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86% of immigrants still have a positive view of the United States

A new survey from Western Union reveals a remarkable level of optimism among immigrants across six countries, including the United States.

86% of immigrants still have a positive view of the United States
[Source Images: Gregory Adams/Getty]

According to a new survey from Western Union, migrants are extremely optimistic about their economic and social prospects in their new countries. Western Union surveyed 8,000 residents about their backgrounds, present situations, and futures across six countries: France, Germany, Japan, United Arab Emirates, United Kingdom, and the United States. 

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The findings were significant: Immigrants report incredible optimism about their new homes, with 86% of U.S. migrant respondents saying they viewed their country positively. Across the board, migrants reported greater levels of optimism and success than their native-born counterparts. In the United States, 95% of migrants agreed that they could do well if they worked hard.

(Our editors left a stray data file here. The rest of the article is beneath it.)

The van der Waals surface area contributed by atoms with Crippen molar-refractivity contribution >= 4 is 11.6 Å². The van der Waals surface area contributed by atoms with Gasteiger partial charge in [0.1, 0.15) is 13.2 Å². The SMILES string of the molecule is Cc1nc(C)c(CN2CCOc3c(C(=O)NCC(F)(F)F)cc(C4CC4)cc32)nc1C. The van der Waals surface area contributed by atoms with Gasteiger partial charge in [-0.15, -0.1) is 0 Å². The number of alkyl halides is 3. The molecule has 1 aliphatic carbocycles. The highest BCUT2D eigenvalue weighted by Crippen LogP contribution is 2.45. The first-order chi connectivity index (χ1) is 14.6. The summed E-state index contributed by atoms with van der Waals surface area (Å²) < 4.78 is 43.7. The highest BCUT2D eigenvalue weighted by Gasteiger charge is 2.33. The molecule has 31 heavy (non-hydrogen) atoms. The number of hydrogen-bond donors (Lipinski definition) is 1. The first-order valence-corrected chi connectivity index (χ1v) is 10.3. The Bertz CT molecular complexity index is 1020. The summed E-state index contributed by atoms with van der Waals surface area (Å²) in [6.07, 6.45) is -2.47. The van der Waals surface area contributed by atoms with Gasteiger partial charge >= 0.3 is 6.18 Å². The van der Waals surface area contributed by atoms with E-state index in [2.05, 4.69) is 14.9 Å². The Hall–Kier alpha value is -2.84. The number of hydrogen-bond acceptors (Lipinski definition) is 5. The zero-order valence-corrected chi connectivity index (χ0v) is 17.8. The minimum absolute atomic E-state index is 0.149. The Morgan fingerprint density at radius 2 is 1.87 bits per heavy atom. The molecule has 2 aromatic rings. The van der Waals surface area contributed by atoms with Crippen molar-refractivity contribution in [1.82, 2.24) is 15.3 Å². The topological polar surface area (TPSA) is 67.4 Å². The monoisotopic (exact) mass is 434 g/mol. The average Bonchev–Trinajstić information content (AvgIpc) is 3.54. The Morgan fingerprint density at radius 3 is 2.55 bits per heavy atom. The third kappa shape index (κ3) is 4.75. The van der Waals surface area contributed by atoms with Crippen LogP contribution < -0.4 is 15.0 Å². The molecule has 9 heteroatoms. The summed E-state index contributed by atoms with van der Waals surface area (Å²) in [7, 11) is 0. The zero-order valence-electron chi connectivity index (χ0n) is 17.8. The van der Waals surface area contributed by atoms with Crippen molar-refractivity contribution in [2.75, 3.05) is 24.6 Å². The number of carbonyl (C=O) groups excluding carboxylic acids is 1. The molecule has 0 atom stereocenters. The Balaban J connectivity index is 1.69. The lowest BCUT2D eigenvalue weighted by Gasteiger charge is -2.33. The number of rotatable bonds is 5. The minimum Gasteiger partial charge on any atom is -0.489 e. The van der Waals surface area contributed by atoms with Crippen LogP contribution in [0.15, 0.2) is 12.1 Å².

In every country, immigrants reported that the No. 1 reason for emigrating to the new country was better job prospects, followed by higher income (all but France) and education and training (No. 2 reason in France). Across all six countries surveyed, a majority of migrants in every category said they were able to reach the following in their new country: access to education, good job opportunities, access to quality healthcare, and a higher income. 

The survey also breaks down a litany of preconceptions about which demographic groups often fall into, from ethnic categories to socioeconomic statuses. In France, for instance, roughly the same proportion of migrant respondents fell into income categories of below 20,000 euros a year (22%) and above 50,000 euros a year (21%). The survey reaffirms that migrants come from a variety of educational, economic, ethnic, and geographic backgrounds, and a majority of them report that they are better off than they were when growing up.

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